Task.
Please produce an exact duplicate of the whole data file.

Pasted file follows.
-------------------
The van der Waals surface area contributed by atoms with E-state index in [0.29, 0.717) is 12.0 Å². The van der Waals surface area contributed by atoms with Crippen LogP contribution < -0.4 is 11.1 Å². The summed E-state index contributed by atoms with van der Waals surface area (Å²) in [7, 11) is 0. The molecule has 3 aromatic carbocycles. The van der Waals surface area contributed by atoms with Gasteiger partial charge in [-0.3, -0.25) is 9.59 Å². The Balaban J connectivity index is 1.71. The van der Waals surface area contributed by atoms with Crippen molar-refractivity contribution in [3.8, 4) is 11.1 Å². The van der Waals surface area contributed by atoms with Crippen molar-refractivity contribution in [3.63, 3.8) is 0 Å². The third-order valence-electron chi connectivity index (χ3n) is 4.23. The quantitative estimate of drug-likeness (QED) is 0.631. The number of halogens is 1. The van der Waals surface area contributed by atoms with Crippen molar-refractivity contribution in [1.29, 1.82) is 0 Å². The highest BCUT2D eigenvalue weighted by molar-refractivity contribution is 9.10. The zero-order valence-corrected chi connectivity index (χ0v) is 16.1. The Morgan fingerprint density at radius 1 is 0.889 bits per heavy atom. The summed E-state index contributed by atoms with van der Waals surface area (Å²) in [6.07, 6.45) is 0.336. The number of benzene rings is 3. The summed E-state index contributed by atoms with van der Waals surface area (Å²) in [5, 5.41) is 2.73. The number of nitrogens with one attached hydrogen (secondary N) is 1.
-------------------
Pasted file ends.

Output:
The van der Waals surface area contributed by atoms with E-state index in [0.29, 0.717) is 12.0 Å². The van der Waals surface area contributed by atoms with Crippen LogP contribution < -0.4 is 11.1 Å². The summed E-state index contributed by atoms with van der Waals surface area (Å²) in [7, 11) is 0. The molecule has 3 aromatic carbocycles. The van der Waals surface area contributed by atoms with Gasteiger partial charge in [-0.3, -0.25) is 9.59 Å². The Balaban J connectivity index is 1.71. The van der Waals surface area contributed by atoms with Crippen molar-refractivity contribution in [3.8, 4) is 11.1 Å². The van der Waals surface area contributed by atoms with Crippen molar-refractivity contribution in [3.63, 3.8) is 0 Å². The third-order valence-electron chi connectivity index (χ3n) is 4.23. The quantitative estimate of drug-likeness (QED) is 0.631. The number of halogens is 1. The van der Waals surface area contributed by atoms with Crippen molar-refractivity contribution in [1.29, 1.82) is 0 Å². The highest BCUT2D eigenvalue weighted by molar-refractivity contribution is 9.10. The zero-order valence-corrected chi connectivity index (χ0v) is 16.1. The Morgan fingerprint density at radius 1 is 0.889 bits per heavy atom. The summed E-state index contributed by atoms with van der Waals surface area (Å²) in [6.07, 6.45) is 0.336. The number of benzene rings is 3. The summed E-state index contributed by atoms with van der Waals surface area (Å²) in [5, 5.41) is 2.73. The number of nitrogens with one attached hydrogen (secondary N) is 1.